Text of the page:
Medical Officer of Health for Westmoreland, Dr. Marcia Graham, says the recent surge in coronavirus (COVID-19) cases in the parish is mostly affecting the unvaccinated population.
Speaking at a weekly Health Talk Webinar on Sunday (September 5) hosted by President of the Westmoreland Chamber of Commerce, Moses Chybar, Dr. Graham said the Delta variant is contributing to the rapid spike in virus cases and mortality rate in the parish.
“Unfortunately, COVID-19 is deadly and the Delta variant is also helping to increase the mortality that we have been seeing. I think everyone… knows someone who has died from COVID-19, so it is now serious,” she said.
Up to Monday (September 6), the parish of Westmoreland recorded 4,266 confirmed cases of the virus and 189 deaths.
Dr. Graham informed that the health infrastructure in the parish continues to be overburdened by the increasing number of COVID-19-positive patients who require hospitalisation.
“We have 25 healthcare workers [who tested positive], so we are also impacted in more ways than one because we have an increase in workload for a diminishing number of hands on deck,” she noted.
Dr. Graham is again urging residents to take the COVID-19 vaccine, in order to help ease the burden on the health sector.
The Medical Officer of Health also noted that the risk of an adverse outcome from the virus is minimal for persons who are inoculated.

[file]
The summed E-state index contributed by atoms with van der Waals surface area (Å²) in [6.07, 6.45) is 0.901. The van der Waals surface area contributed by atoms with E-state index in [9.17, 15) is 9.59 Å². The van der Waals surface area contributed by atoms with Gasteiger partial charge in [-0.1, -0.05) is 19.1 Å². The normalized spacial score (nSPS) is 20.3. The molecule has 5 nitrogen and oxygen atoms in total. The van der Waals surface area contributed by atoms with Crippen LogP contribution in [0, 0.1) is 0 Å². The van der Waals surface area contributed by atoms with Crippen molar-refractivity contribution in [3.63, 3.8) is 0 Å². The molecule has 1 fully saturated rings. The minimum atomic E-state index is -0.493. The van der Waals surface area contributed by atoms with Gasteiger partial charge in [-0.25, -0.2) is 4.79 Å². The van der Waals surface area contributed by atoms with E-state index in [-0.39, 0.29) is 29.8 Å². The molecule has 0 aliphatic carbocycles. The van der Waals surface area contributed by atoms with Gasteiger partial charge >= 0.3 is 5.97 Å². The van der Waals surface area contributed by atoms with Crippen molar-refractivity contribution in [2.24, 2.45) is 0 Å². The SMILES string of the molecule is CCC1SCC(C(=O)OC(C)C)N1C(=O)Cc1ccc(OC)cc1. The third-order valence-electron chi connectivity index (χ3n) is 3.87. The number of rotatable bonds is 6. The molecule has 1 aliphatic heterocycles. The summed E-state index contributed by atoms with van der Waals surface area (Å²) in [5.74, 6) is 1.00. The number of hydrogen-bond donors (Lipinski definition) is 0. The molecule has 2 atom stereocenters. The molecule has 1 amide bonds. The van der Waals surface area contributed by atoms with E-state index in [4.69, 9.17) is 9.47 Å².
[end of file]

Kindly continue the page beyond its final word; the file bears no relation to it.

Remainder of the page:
Meanwhile, she is encouraging persons who have been vaccinated to continue practising the COVID-19 protocols as stipulated by the Government.
Clinical Coordinator at the Cornwall Regional Hospital (CRH), Delroy Fray, says that the vaccine is Jamaica’s “passport” out of the pandemic.
“I want to get that message across that our passport out of this pandemic, our passport into normal functioning within this country and in the world, is going to be dependent on taking the vaccine,” Dr. Fray said.
“Having the vaccine does not mean you cannot contract the virus; you can, but what it means is that your body is going to recognise the virus immediately, produce the antibodies so that you don’t get the adverse outcome, the hospitalisation, the intensive care admission and the death that comes from that. This is an absolutely important step that each and every one must take,” he underscored.
The Ministry of Health and Wellness says near 600,000 Jamaicans have been vaccinated.